To advance a more sustainable future, the power of water cannot be underestimated. However, water will always be one of the most critical elements for cleaning. With a holistic, site-wide approach, food & beverage manufacturers can make a big impact on both cleaning and sustainability goals.
Food manufacturers face the challenges of not only producing safe, high-quality products and complying with regulations but also strive to meet their sustainability objectives by minimizing water and energy use whilst also minimizing costs. Achieving one of these objectives is challenging, let alone trying to manage the inter-dependencies and accomplishing them all at once.
Over the last decade, manufacturers have done a great job in reducing water use in their operations by addressing inefficiency and completing simple projects. However, increasing water scarcity is forcing operators to revisit historical approaches to water management. We know action is needed now, and the World Resources Institute forecasts global water demand to outpace supply by 56% by 20301, up from previous forecast of 40% deficit.
One area that is attracting increased attention as it relates to water use, is cleaning and sanitation, as 42% of water in a typical facility is used for this purpose2. Water will always be one of the most critical elements for cleaning. With an abundance of low-cost water, food and beverage manufacturers have traditionally used water heavy procedures to address the worst-case cleaning scenarios. These lead to successful cleaning results and safe food production. However, with business continuity and brand reputation on the line, manufacturers are increasingly looking for ways to reduce water use without compromising food safety.
Reducing water use can appear very difficult to accomplish because of the unique nature of each manufacturing plant. Differences in production rates, processing equipment, local water quality variations and regulations all impact potential solutions to reduce water and maintain food safety. What works in one plant, will not always work at another and water inter-dependencies make this effort ever more challenging. For example, reducing water in cleaning and sanitation, can lead to increased discharge concentration in a plant’s wastewater.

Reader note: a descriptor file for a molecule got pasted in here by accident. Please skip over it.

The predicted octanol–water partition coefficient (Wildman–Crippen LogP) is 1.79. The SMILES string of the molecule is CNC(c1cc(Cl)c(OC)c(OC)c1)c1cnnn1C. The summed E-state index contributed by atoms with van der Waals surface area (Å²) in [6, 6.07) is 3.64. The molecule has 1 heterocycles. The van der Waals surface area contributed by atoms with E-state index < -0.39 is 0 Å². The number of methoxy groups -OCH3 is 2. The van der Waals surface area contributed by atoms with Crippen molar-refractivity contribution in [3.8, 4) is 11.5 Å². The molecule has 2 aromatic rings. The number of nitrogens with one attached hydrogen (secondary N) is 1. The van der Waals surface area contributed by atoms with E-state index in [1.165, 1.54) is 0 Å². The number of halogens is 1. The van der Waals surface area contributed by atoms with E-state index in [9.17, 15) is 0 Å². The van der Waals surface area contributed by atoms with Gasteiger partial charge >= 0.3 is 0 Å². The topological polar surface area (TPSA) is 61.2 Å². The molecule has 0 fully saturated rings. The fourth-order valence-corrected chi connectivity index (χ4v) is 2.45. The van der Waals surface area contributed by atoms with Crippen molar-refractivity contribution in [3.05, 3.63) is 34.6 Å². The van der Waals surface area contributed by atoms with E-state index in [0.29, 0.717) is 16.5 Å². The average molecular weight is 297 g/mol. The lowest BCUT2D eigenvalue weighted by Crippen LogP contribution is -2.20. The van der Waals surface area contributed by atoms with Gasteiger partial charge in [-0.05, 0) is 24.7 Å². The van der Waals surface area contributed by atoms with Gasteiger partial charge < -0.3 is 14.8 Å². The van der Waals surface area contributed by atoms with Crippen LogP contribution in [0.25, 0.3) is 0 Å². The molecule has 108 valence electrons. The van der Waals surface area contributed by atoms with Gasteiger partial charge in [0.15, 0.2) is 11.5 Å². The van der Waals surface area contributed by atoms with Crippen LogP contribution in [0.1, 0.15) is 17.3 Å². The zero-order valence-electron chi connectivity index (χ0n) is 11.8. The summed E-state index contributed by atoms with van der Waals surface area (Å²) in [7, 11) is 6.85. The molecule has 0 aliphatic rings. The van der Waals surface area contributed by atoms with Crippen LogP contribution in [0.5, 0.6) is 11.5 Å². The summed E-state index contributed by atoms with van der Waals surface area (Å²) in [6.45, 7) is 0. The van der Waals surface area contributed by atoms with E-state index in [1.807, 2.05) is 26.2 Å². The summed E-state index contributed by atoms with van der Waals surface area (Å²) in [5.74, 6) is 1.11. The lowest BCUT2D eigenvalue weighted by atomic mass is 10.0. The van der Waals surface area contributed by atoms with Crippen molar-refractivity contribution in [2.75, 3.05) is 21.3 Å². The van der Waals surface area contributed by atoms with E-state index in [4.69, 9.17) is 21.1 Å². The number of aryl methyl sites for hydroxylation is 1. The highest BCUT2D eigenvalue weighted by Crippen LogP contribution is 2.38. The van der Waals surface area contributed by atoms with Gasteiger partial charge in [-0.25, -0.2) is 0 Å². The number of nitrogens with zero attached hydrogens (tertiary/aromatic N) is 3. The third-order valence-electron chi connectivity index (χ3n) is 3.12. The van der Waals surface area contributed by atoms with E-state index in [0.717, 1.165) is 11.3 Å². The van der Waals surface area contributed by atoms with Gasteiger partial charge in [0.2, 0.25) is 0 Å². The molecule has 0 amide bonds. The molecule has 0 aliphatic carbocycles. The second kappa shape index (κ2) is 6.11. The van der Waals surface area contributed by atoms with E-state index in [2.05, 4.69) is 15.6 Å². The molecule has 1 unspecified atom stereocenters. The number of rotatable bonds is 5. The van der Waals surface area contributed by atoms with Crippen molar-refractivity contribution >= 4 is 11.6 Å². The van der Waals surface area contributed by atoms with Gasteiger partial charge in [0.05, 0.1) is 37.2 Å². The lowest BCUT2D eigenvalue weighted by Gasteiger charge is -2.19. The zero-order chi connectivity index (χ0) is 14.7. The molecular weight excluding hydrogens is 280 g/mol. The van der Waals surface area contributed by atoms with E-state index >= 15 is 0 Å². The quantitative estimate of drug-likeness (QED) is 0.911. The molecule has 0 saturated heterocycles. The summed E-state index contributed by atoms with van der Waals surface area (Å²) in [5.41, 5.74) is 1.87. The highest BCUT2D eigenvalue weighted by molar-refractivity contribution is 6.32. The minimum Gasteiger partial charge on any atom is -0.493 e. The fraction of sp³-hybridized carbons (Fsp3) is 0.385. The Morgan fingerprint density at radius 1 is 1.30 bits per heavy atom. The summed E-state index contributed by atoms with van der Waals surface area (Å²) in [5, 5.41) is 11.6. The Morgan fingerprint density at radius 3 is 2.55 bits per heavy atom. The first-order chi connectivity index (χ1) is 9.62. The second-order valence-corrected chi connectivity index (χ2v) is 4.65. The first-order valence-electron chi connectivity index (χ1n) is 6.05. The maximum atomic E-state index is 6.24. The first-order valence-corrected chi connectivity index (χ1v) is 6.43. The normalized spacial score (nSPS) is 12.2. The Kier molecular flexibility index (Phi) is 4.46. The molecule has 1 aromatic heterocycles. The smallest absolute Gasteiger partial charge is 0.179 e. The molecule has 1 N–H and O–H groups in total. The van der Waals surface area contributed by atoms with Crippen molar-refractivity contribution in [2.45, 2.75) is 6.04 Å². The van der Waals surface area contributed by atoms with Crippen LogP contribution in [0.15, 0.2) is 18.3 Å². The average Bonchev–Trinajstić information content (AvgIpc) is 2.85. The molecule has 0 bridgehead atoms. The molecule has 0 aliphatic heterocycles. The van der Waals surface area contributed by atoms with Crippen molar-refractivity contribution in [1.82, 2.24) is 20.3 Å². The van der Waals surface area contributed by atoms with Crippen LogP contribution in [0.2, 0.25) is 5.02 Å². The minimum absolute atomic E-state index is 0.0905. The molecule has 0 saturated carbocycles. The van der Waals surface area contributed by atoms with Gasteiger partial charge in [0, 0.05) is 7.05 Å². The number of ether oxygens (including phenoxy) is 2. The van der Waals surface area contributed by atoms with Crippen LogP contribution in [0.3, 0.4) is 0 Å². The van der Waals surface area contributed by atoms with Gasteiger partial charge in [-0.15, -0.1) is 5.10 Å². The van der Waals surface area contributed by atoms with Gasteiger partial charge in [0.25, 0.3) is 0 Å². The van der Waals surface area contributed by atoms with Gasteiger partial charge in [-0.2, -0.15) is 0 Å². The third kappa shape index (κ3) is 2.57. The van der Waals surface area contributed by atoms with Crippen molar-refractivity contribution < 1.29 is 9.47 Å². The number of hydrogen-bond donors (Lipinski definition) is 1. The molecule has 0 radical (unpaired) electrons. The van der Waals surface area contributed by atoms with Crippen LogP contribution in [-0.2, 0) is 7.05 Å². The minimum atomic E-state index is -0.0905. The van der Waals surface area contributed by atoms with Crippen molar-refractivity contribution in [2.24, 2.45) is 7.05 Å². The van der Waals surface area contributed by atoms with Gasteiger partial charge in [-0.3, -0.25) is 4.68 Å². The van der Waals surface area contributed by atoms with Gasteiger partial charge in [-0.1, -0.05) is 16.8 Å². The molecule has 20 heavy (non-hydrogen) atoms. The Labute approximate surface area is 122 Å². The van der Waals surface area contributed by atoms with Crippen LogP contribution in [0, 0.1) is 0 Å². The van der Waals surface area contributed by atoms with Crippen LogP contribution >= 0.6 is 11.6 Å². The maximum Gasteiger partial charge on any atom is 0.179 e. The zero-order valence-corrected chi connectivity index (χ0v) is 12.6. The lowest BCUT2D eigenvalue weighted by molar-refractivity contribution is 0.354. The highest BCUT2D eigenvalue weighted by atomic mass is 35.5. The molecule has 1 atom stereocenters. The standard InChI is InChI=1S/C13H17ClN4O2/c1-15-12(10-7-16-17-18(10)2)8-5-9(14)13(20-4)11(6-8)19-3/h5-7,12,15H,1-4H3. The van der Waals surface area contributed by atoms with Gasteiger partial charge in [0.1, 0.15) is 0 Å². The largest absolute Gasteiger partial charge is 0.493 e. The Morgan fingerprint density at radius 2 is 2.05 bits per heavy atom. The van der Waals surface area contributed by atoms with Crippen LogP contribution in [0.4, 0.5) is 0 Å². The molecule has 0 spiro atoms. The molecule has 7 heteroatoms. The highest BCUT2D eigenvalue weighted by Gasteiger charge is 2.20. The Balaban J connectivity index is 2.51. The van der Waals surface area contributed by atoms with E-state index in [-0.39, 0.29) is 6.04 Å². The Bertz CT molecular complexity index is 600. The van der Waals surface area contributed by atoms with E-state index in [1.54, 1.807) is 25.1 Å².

To address these challenges, taking a holistic, site-wide approach is necessary. Typically, a reduce, reuse and recycle strategy is best. The first step is using digital tools to better understand water usage, and identify water savings opportunities. After applying best practice water solutions, these systems can monitor key parameters to optimize the process and water inter-dependencies across the site. Reusing wastewater in other parts of the plant is another potential option. To succeed in water reduction efforts, manufacturers must combine manufacturing, water and food safety expertise to find the optimum solutions.
While the water reduction journey is getting more complex for food manufacturers, there is also some good news. Heating, cooling and moving water requires energy. Reducing water can lead to a direct reduction in energy use and manufacturing costs. For instance, in breweries, a 25% decrease in water can result in a 12% reduction in total energy use.
To advance a more sustainable future, the power of water cannot be underestimated. For that reason, the theme of this year’s World Water Day is “Accelerating Change” which urges continued progress towards the U.N.’s Sustainable Development Goal of ‘ensuring availability and sustainable management of water and sanitation for all.’ By prioritizing water stewardship, manufacturers can create a positive impact on their brand reputation, shareholder value, and their local communities.
Ecolab is proud to support GFSI, and we look forward to joining attendees at the 2023 GFSI Conference in Atlanta. Visit Ecolab.com/GFSI to learn how we collaborate with our partners for people, planet and business health.
- Achieving Abundance: Understanding the Cost of a Sustainable Water Future, World Resources Institute, 2020
- Lean & Water Toolkit: Chapter 2 | US EPA